WASHINGTON – Claiming that federal investigators are missing key information on terrorists because of an outdated spying law, the top U.S. intelligence official called on lawmakers on Tuesday to revamp the foreign surveillance act and make it easier to eavesdrop on non-citizens in the U.S. with suspected links to terrorism.

But Democrats on the Senate Intelligence Committee seemed incredulous to the pitch from Justice Department officials and Michael McConnell, the director of national intelligence, to update the 1978 Foreign Intelligence Surveillance Act in the wake of revelations that the Bush administration had conducted a warrantless wiretapping program in the aftermath of the Sept. 11 attacks.

While the administration contends that the wiretapping was legal and necessary to thwart further attacks, Sen. Bill Nelson, D-Fla., said “legitimate disagreement” on whether the president broke the law remains.

The National Security Agency monitored, without a warrant, phone calls and e-mails between individuals in the United States and people abroad suspected of terrorism links.

In the wake of that eavesdropping, Democrats expressed unease about expanding the surveillance laws.

“Well, this is what the American people are scared about,” Nelson said, “that their civil rights and civil liberties are going to be invaded upon because somebody determines, outside of what the law says in black and white, that they think better than what it says.”

The White House proposed revisions to the surveillance act, which is known as FISA, that would significantly broaden federal investigators’ authority to spy on foreigners in the U.S. suspected of having links to terrorist activities.

The law now requires that the non-citizen target of the warrant be connected to a foreign terrorism suspect or foreign power for a special court to consider granting authority to federal investigators to perform secret surveillance.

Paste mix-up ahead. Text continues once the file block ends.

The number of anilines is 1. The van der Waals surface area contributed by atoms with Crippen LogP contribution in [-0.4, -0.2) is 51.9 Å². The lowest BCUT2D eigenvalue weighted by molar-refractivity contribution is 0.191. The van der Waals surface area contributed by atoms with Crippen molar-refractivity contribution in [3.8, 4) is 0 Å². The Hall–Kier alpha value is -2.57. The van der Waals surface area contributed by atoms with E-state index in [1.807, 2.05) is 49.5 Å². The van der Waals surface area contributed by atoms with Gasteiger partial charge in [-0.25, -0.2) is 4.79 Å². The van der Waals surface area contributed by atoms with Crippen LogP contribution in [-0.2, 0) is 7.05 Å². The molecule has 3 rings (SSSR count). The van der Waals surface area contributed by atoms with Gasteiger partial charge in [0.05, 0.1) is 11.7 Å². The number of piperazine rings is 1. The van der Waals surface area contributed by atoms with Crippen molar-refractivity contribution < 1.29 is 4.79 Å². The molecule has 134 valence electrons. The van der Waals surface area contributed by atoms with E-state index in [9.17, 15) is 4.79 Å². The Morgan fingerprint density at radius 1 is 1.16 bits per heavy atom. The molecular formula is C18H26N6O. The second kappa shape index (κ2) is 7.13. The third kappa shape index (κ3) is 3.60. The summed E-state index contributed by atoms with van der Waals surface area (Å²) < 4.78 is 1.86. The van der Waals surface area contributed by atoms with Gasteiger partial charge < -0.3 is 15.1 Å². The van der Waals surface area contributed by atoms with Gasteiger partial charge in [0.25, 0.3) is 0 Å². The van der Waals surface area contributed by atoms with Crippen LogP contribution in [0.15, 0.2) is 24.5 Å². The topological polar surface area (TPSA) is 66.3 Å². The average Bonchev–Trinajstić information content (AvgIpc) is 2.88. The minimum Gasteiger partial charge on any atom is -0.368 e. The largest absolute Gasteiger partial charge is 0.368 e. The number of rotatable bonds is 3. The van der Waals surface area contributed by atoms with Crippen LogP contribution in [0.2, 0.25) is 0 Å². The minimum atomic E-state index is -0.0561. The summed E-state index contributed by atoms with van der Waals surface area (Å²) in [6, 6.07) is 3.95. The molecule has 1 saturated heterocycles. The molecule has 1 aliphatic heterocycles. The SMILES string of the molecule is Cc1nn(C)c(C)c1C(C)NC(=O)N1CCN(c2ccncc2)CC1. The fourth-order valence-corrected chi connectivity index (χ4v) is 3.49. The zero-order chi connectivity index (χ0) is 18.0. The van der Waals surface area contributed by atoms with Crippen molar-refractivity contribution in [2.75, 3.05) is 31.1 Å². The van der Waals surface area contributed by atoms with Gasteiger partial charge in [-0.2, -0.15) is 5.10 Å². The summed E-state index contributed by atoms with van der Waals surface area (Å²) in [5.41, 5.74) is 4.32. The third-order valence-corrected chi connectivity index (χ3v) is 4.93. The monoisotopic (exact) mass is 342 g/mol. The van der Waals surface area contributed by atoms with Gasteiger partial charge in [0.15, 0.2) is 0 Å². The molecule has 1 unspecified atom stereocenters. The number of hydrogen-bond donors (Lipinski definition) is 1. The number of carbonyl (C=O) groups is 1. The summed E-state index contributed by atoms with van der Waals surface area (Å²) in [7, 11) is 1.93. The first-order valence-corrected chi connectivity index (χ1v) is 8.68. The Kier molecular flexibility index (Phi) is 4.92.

The Foreign Intelligence Surveillance Court approved all but one of the government’s requests last year to search or eavesdrop on suspected terrorists and spies, according to Justice Department data released Tuesday.

The White House is proposing expanding the law to include non-citizens believed to possess, transmit or receive foreign intelligence information, as well as foreigners in the U.S. suspected of activities related to acquiring weapons of mass destruction. Changes in the law also call for providing legal cover to telecommunication companies that aid the government with such information as phone and e-mail records.

McConnell contended that FISA is sorely in need of updating. Congress passed the statute in 1978, and it does not reflect the vast changes in technology, such as the advent of cell phones and the Internet. McConnell also complained that the process of obtaining warrants from FISA courts is cumbersome and can lead to important information on potential terrorists slipping away.

“We’re actually missing a significant portion of what we should be getting,” McConnell said, adding, “In today’s environment, the FISA legislation is not agile enough to handle the country’s intelligence needs.”

But Democrats seemed wary of giving the administration any leeway. Sen. Jay Rockefeller, D-W.Va., noted that language in the proposal would allow the attorney general to order the assistance of private parties, such as telecommunications companies, without first obtaining a judicial FISA warrant.

“I mean, is it necessary, period?” asked Rockefeller, chairman of the committee. “And does it take a step further down a path that we will regret as a nation?”


The administration proposal also includes a provision that would provide retroactive immunity to telecommunications companies and e-mail providers that cooperate with government investigations, including the administration’s warrantless wiretapping program. The White House proposal, which was submitted to Congress last month, has come under intense scrutiny from civil liberties advocates that say the proposal gives a pass to the telecom companies for violating their customers’ privacy and gives the administration too much power.

“Giving the Department of Justice more latitude to conduct warrantless searches is ludicrous when you consider that it has shown no restraint with the power it already has,” Caroline Fredrickson, the director of the American Civil Liberties Union’s Washington legislative office, said in a statement.



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AP-NY-05-01-07 2200EDT


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